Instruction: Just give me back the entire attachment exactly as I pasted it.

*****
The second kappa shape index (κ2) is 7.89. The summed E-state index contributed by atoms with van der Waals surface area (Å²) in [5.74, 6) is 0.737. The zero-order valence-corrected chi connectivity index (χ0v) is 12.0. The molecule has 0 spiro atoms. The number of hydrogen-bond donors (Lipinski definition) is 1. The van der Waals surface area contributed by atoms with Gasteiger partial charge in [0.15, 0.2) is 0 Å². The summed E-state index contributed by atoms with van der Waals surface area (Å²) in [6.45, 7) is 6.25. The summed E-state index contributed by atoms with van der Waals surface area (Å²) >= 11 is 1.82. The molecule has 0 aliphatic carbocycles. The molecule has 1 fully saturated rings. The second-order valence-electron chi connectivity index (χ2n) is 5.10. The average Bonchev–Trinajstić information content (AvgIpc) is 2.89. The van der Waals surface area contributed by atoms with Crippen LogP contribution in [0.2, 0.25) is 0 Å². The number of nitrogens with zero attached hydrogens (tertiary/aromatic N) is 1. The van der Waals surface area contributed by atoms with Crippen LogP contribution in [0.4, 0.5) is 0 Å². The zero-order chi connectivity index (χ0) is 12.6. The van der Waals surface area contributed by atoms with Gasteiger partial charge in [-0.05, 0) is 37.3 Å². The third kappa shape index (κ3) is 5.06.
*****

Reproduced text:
The second kappa shape index (κ2) is 7.89. The summed E-state index contributed by atoms with van der Waals surface area (Å²) in [5.74, 6) is 0.737. The zero-order valence-corrected chi connectivity index (χ0v) is 12.0. The molecule has 0 spiro atoms. The number of hydrogen-bond donors (Lipinski definition) is 1. The van der Waals surface area contributed by atoms with Gasteiger partial charge in [0.15, 0.2) is 0 Å². The summed E-state index contributed by atoms with van der Waals surface area (Å²) in [6.45, 7) is 6.25. The summed E-state index contributed by atoms with van der Waals surface area (Å²) >= 11 is 1.82. The molecule has 0 aliphatic carbocycles. The molecule has 1 fully saturated rings. The second-order valence-electron chi connectivity index (χ2n) is 5.10. The average Bonchev–Trinajstić information content (AvgIpc) is 2.89. The van der Waals surface area contributed by atoms with Crippen LogP contribution in [0.2, 0.25) is 0 Å². The number of nitrogens with zero attached hydrogens (tertiary/aromatic N) is 1. The van der Waals surface area contributed by atoms with Crippen LogP contribution in [0.4, 0.5) is 0 Å². The zero-order chi connectivity index (χ0) is 12.6. The van der Waals surface area contributed by atoms with Gasteiger partial charge in [-0.05, 0) is 37.3 Å². The third kappa shape index (κ3) is 5.06.